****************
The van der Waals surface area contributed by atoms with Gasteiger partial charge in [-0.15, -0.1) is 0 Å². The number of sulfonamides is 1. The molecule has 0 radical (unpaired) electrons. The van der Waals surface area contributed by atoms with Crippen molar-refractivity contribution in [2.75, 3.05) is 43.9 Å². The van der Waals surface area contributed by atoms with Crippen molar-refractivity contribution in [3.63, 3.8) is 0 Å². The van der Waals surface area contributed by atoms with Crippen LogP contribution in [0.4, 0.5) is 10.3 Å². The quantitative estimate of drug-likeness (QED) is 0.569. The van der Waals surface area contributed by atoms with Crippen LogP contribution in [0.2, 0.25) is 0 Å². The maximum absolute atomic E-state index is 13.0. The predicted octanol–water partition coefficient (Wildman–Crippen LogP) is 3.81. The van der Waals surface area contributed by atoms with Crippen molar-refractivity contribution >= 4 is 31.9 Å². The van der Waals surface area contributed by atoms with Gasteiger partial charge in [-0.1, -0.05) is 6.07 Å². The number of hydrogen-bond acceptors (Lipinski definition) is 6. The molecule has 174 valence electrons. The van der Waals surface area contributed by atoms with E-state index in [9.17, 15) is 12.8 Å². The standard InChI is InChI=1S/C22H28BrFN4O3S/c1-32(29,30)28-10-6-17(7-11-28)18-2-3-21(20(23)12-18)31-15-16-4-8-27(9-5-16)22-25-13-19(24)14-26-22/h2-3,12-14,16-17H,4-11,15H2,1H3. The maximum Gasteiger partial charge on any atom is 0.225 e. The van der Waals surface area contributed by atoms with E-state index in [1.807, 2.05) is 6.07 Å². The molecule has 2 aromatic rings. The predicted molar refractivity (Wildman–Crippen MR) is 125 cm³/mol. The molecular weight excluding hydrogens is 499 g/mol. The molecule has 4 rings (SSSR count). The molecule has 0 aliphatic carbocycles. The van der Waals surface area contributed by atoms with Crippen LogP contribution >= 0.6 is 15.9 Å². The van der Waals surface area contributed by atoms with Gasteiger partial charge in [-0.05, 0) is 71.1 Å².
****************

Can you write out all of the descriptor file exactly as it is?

The van der Waals surface area contributed by atoms with Gasteiger partial charge in [-0.15, -0.1) is 0 Å². The number of sulfonamides is 1. The molecule has 0 radical (unpaired) electrons. The van der Waals surface area contributed by atoms with Crippen molar-refractivity contribution in [2.75, 3.05) is 43.9 Å². The van der Waals surface area contributed by atoms with Crippen molar-refractivity contribution in [3.63, 3.8) is 0 Å². The van der Waals surface area contributed by atoms with Crippen LogP contribution in [0.4, 0.5) is 10.3 Å². The quantitative estimate of drug-likeness (QED) is 0.569. The van der Waals surface area contributed by atoms with Crippen LogP contribution in [0.2, 0.25) is 0 Å². The maximum absolute atomic E-state index is 13.0. The predicted octanol–water partition coefficient (Wildman–Crippen LogP) is 3.81. The van der Waals surface area contributed by atoms with Crippen molar-refractivity contribution >= 4 is 31.9 Å². The van der Waals surface area contributed by atoms with Gasteiger partial charge in [-0.1, -0.05) is 6.07 Å². The number of hydrogen-bond acceptors (Lipinski definition) is 6. The molecule has 174 valence electrons. The van der Waals surface area contributed by atoms with E-state index in [9.17, 15) is 12.8 Å². The standard InChI is InChI=1S/C22H28BrFN4O3S/c1-32(29,30)28-10-6-17(7-11-28)18-2-3-21(20(23)12-18)31-15-16-4-8-27(9-5-16)22-25-13-19(24)14-26-22/h2-3,12-14,16-17H,4-11,15H2,1H3. The maximum Gasteiger partial charge on any atom is 0.225 e. The van der Waals surface area contributed by atoms with E-state index in [1.807, 2.05) is 6.07 Å². The molecule has 2 aromatic rings. The predicted molar refractivity (Wildman–Crippen MR) is 125 cm³/mol. The molecular weight excluding hydrogens is 499 g/mol. The molecule has 4 rings (SSSR count). The molecule has 0 aliphatic carbocycles. The van der Waals surface area contributed by atoms with Crippen LogP contribution >= 0.6 is 15.9 Å². The van der Waals surface area contributed by atoms with Gasteiger partial charge in [-0.05, 0) is 71.1 Å².